2. Poster says the F2012 was slow last year and therefore all of Alonso's success is because of him. Well, as per above, it’s most probably true that F2012 was slower than the other top cars. However saying that all of Alonso's success is because of him is a very simplistic conclusion. It doesn't take into consideration all other internal and external factors, such as team strategies, reliability, crew performance, driver preferences, mistakes and failures of the competition and so on.
3. Poster says Alonso did very well last year because the F2012 was slow. Another poster interprets it as an attack to another driver (Hamilton for example) and replies that Alonso didn't do any better than Hamilton because the F2012 was the most reliable car and Ferrari was a better team. Now the first poster is wrong for jumping to conclusions based on part of the arguments. However, the second poster is twice wrong, first for interpreting the OP as an indirect attack to Hamilton and second for also jumping to conclusions based on part of the arguments.
4. Poster says Alonso did better than another driver last year (Vettel for example) because the F2012 was slower than the RB8. In this case this poster is twice wrong: first for jumping to conclusions about Alonso without considering all the arguments, second for jumping to conclusions about Vettel without considering all the arguments like for example the difference in experience or the respective teammate competition.
If you recall our debate about Alonso’s involvement in the Spygate you’ll see that it’s also a perfect example of some of the above.
Going back to your post, I overall consider it mostly on point, mentioning Ferrari’s qualifying issues, the risks of mid-grid starts, Ferrari’s achievements as a team, etc. But you still leave out a few aspects like Massa’s poor(ish) performance until the last few races which disadvantaged Ferrari for most of the season, especially compared to McLaren and Red Bull. An argument can be made that had Massa performed the entire season to the same level of the last few races, Ferrari might very well have won the WCC. Again, this is arguable and as for you I’m well aware that you didn’t claim to include every single aspect in your post so I’m not criticizing you. I’m simply saying that even a considerate poster such as yourself couldn’t contemplate everything, so imagine now a different poster, especially one with an agenda.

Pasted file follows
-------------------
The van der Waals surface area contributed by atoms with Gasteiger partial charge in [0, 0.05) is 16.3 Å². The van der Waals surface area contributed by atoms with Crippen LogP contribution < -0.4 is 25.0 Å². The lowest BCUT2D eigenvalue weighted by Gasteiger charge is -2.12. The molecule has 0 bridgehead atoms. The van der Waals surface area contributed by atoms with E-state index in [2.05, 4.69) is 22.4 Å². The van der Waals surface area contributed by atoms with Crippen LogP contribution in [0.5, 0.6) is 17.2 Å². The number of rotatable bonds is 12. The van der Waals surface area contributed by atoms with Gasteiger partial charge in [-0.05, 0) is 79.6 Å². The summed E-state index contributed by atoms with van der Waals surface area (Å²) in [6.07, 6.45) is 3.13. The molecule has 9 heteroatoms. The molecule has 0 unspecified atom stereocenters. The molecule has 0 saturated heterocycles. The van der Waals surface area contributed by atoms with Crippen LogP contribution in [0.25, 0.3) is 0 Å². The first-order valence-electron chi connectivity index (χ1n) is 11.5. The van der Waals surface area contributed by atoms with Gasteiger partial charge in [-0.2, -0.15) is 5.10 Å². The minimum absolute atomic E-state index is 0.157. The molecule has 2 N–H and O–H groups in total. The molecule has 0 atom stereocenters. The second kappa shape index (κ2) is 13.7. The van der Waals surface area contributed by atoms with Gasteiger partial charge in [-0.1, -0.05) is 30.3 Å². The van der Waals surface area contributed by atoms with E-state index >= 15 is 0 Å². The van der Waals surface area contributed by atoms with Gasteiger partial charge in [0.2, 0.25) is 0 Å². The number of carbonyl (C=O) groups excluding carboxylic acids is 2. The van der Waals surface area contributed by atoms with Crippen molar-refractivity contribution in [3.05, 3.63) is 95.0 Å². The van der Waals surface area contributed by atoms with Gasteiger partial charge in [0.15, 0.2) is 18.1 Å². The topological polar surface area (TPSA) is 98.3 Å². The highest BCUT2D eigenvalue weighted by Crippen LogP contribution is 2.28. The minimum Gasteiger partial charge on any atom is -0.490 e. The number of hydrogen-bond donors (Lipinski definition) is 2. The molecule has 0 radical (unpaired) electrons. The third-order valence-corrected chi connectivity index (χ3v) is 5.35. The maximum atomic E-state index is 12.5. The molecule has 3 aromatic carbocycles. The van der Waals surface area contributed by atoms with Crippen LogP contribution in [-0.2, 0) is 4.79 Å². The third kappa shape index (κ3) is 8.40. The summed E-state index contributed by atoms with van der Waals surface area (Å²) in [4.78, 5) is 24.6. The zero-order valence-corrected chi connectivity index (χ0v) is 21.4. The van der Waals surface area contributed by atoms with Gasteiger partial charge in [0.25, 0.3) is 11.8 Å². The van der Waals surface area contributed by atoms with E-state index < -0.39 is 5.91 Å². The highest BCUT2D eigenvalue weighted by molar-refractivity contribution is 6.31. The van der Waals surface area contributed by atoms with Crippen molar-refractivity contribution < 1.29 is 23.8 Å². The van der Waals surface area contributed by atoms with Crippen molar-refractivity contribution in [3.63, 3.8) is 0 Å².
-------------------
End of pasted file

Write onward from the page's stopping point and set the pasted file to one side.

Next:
As for Ferrari’s approach, well, I think your argument is null. Even when Ferrari dominated and won the WCC for 6 years in a row they praised Schumacher, Barrichello, Bridgestone, Michelin and their competition but never their car to my knowledge so I don’t see why they should do so now. To my understanding, this is a common trend in F1 where the teams praise the drivers and the competition but not themselves and the drivers praise the team and their rivals but not themselves. I honestly hated Ferrari's negative perception last year. Sure, Ferrari didn’t deserve a heap of praise but they did deserve some nonetheless. After all, let's not forget that Ferrari finished second in the WCC, beating McLaren in the process and not too far from Red Bull. Why was there such a negative perception is an interesting question.